• India ‘Willie’  Bush:  an all-black, female American Shorthair, was adopted by the Bushes when their twin daughters were nine years old.  The cat lived at the White House but was overshadowed by the Bushes’ Scottish Terriers.  ‘Willie’ is seen in the “Barneycam” videos produced by the White House staff around Christmas time.  She died at the White House in 2009.
  • Gobbolino: the Witch’s Cat (a children’s novel):  Gobbolino is a little black kitten born in a witch’s cave high up on Hurricane Mountain with one white paw after it was bathed in moonlight.  His pure black twin sister, Sootica, was happy to be a witch’s cat with magical powers.  But Gobbolino longs to be a humble kitchen cat without magical witches' powers.  He embarks on a great adventure to be something that he isn't.
  • Trim:  a ship’s black cat that accompanied Matthew Flinders on his voyages to circumnavigate and map the coastline of Australia in 1801 – 1803.    Trim was born in 1799 aboard the ship HMS Reliance.  He fell overboard but managed to swim back to the vessel and climb aboard by scaling a rope.  Noting his strong survival instinct and intelligence, the crew made him their favorite.  He later survived the shipwreck of the Porpoise on Wreck Reef in 1803.  When Flinders was accused of spying and imprisoned by the French in Mauritius, Trim shared Flinders captivity until he mysteriously disappearred.  Flinders wrote a biographical tribute to Trim.  There are statues of Trim in Sydney, Australia as well as in New South Wales and England.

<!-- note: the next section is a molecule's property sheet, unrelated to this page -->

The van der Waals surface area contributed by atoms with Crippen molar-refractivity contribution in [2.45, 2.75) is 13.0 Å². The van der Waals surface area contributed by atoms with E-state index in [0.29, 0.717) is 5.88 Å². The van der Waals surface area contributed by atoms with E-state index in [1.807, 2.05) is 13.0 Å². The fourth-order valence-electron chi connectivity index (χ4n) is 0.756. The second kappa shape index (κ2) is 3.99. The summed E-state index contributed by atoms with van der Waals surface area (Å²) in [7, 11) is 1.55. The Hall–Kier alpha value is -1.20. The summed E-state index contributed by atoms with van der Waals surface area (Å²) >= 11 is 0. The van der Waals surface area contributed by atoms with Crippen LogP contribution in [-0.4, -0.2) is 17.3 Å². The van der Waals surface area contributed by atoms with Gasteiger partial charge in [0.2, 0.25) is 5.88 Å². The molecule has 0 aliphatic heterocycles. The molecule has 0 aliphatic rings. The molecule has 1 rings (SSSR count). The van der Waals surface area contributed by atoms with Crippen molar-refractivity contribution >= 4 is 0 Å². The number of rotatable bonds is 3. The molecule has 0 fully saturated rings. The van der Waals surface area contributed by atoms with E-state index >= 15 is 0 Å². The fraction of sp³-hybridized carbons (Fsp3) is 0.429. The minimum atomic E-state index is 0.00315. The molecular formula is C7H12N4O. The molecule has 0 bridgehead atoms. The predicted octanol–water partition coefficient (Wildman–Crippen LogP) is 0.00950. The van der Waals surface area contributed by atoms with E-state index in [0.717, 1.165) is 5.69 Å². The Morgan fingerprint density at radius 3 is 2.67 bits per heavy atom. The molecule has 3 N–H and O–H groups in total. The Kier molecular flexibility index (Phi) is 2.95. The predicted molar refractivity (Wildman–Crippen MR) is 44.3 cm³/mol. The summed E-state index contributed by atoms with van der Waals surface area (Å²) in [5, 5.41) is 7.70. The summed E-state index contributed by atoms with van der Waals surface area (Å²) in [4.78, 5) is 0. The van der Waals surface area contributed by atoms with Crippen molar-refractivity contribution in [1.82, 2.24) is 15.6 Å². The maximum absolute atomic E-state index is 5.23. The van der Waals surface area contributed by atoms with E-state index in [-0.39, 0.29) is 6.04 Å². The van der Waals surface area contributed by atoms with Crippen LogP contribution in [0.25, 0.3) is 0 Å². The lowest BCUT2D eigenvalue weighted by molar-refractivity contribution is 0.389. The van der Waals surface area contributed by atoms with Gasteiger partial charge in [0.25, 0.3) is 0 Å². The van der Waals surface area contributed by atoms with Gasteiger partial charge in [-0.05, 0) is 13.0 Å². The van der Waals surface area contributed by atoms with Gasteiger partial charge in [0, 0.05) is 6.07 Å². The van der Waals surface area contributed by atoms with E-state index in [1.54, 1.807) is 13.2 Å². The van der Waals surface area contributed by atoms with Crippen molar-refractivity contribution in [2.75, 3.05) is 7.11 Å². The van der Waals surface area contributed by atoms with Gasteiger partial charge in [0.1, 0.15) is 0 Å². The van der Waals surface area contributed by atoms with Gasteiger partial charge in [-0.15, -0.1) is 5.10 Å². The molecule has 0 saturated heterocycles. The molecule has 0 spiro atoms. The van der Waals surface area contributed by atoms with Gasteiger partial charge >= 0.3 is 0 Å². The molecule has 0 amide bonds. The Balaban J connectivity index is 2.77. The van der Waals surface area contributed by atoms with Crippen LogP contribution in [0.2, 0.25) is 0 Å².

• Bad Luck Blackie:  a 1949 animated cartoon featuring a black cat with magical powers rescuing a white kitten from attacks by Spike, a large white bull-dog.
  • Oscar:  an all black cat living on Channel Island of Jersey.  In 2009, (at the age of 2 ½) Oscar’s hind paws were severed by a combine-harvester near his home.  Oscar was flown to England for a pioneering surgery by Noel Fitzpatrick to add prosthetic feet.  The surgery had never been done before on animal or human.  The surgical procedure has since been used on at least one human.   The book called “Oscar the Bionic Cat” can be purchased at Amazon.  Oscar has been featured in a BBC documentary titled “The Bionic Vet;” on YouTube (shows Oscar with some better designed feet) a must watch; and on the TV series ‘Supervet.”  Oscar holds two Guinness World Records.  One for being the first animal with two bionic leg implants and the other for being the first animal to receive implants into its moving joints.
  • Pluto, “The Black Cat:” a macabre short story by Edgar Allen Poe, published in 1843.  NOT for young children!!!  This is a story of a demented alcoholic who hangs his black cat.  That night the man's house burns down leaving an etched impression of his cat with a rope around its neck on the wall of his house.  He finds another cat just like it.  When the cat trips him, he tries to kill that cat also but this time with an axe.  He kills his wife who tries to stop him.  He seals her body in a brick wall in the basement.  When the police come looking for his wife, the police hear a mournful sound coming from within the wall.  He had enclosed the cat with the body of his wife.  I repeat, this is NOT a story for young children!!
  • Felix, the Cat:  a funny, black cat, animated cartoon character with a big grin from the silent films era.
  • Hodge:  beloved black cat of the famous English writer from the 1700’s:  Dr. Samuel Johnson.  There is a statue of Hodge outside his house in London.
  • Thackery Binx:  One of the tritagonists in Disney’s ‘Hocus Pocus.’  He is a little boy who is turned into an immortal black cat by witches. 

Information for this article was summarized from the following websites:,, Wikipedia and the book, “Cats for Dummies” by Gina Spadfori and Paul D. Pion, DVM.